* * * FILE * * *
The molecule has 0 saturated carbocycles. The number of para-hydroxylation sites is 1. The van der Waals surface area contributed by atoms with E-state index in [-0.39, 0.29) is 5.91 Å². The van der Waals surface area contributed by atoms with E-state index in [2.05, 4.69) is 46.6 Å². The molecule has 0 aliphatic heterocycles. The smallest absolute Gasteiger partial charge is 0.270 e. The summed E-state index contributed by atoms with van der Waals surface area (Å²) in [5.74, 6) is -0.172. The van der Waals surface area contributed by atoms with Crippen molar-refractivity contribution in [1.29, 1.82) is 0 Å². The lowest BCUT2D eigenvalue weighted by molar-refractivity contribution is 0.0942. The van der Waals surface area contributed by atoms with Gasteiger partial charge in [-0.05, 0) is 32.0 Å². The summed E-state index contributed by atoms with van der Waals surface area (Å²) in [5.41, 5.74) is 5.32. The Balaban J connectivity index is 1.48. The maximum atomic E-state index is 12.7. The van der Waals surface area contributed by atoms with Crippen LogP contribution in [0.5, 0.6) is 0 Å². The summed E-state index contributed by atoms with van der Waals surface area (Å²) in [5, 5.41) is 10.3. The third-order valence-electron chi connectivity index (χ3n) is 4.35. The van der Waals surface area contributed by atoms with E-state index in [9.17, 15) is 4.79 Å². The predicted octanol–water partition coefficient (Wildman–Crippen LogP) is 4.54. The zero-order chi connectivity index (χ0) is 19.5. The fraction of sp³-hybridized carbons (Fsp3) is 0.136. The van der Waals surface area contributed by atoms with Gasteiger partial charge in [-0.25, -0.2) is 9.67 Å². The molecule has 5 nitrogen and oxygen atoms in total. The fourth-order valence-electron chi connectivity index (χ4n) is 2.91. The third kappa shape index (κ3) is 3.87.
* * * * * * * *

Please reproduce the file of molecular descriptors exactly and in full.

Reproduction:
The molecule has 0 saturated carbocycles. The number of para-hydroxylation sites is 1. The van der Waals surface area contributed by atoms with E-state index in [-0.39, 0.29) is 5.91 Å². The van der Waals surface area contributed by atoms with E-state index in [2.05, 4.69) is 46.6 Å². The molecule has 0 aliphatic heterocycles. The smallest absolute Gasteiger partial charge is 0.270 e. The summed E-state index contributed by atoms with van der Waals surface area (Å²) in [5.74, 6) is -0.172. The van der Waals surface area contributed by atoms with Crippen molar-refractivity contribution in [1.29, 1.82) is 0 Å². The lowest BCUT2D eigenvalue weighted by molar-refractivity contribution is 0.0942. The van der Waals surface area contributed by atoms with Gasteiger partial charge in [-0.05, 0) is 32.0 Å². The summed E-state index contributed by atoms with van der Waals surface area (Å²) in [5.41, 5.74) is 5.32. The Balaban J connectivity index is 1.48. The maximum atomic E-state index is 12.7. The van der Waals surface area contributed by atoms with Crippen LogP contribution in [0.5, 0.6) is 0 Å². The summed E-state index contributed by atoms with van der Waals surface area (Å²) in [5, 5.41) is 10.3. The third-order valence-electron chi connectivity index (χ3n) is 4.35. The van der Waals surface area contributed by atoms with E-state index in [9.17, 15) is 4.79 Å². The predicted octanol–water partition coefficient (Wildman–Crippen LogP) is 4.54. The zero-order chi connectivity index (χ0) is 19.5. The fraction of sp³-hybridized carbons (Fsp3) is 0.136. The van der Waals surface area contributed by atoms with Gasteiger partial charge in [-0.25, -0.2) is 9.67 Å². The molecule has 5 nitrogen and oxygen atoms in total. The fourth-order valence-electron chi connectivity index (χ4n) is 2.91. The third kappa shape index (κ3) is 3.87.